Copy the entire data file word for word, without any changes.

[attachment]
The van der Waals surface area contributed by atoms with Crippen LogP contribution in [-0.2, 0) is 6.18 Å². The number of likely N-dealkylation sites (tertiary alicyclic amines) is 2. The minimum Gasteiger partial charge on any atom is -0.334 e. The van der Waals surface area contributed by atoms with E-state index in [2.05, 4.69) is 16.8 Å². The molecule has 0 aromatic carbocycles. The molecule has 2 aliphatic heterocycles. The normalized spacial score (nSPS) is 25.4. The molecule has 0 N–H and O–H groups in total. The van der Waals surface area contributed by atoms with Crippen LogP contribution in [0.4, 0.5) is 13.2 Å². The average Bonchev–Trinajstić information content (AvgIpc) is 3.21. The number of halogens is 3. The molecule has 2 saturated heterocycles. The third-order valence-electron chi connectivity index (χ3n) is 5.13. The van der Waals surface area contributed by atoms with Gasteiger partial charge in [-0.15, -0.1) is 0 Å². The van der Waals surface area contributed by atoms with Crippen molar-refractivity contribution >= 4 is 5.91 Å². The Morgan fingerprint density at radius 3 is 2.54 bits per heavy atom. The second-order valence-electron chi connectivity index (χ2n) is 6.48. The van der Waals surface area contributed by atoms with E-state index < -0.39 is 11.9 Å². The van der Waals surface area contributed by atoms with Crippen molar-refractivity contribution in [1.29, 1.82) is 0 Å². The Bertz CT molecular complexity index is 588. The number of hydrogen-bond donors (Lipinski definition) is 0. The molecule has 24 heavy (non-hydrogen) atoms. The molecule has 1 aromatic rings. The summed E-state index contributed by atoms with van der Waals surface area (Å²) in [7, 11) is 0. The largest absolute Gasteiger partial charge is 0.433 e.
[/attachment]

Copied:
The van der Waals surface area contributed by atoms with Crippen LogP contribution in [-0.2, 0) is 6.18 Å². The number of likely N-dealkylation sites (tertiary alicyclic amines) is 2. The minimum Gasteiger partial charge on any atom is -0.334 e. The van der Waals surface area contributed by atoms with E-state index in [2.05, 4.69) is 16.8 Å². The molecule has 0 aromatic carbocycles. The molecule has 2 aliphatic heterocycles. The normalized spacial score (nSPS) is 25.4. The molecule has 0 N–H and O–H groups in total. The van der Waals surface area contributed by atoms with Crippen LogP contribution in [0.4, 0.5) is 13.2 Å². The average Bonchev–Trinajstić information content (AvgIpc) is 3.21. The number of halogens is 3. The molecule has 2 saturated heterocycles. The third-order valence-electron chi connectivity index (χ3n) is 5.13. The van der Waals surface area contributed by atoms with Gasteiger partial charge in [-0.15, -0.1) is 0 Å². The van der Waals surface area contributed by atoms with Crippen molar-refractivity contribution >= 4 is 5.91 Å². The Morgan fingerprint density at radius 3 is 2.54 bits per heavy atom. The second-order valence-electron chi connectivity index (χ2n) is 6.48. The van der Waals surface area contributed by atoms with E-state index < -0.39 is 11.9 Å². The van der Waals surface area contributed by atoms with Crippen molar-refractivity contribution in [1.29, 1.82) is 0 Å². The Bertz CT molecular complexity index is 588. The number of hydrogen-bond donors (Lipinski definition) is 0. The molecule has 24 heavy (non-hydrogen) atoms. The molecule has 1 aromatic rings. The summed E-state index contributed by atoms with van der Waals surface area (Å²) in [7, 11) is 0. The largest absolute Gasteiger partial charge is 0.433 e.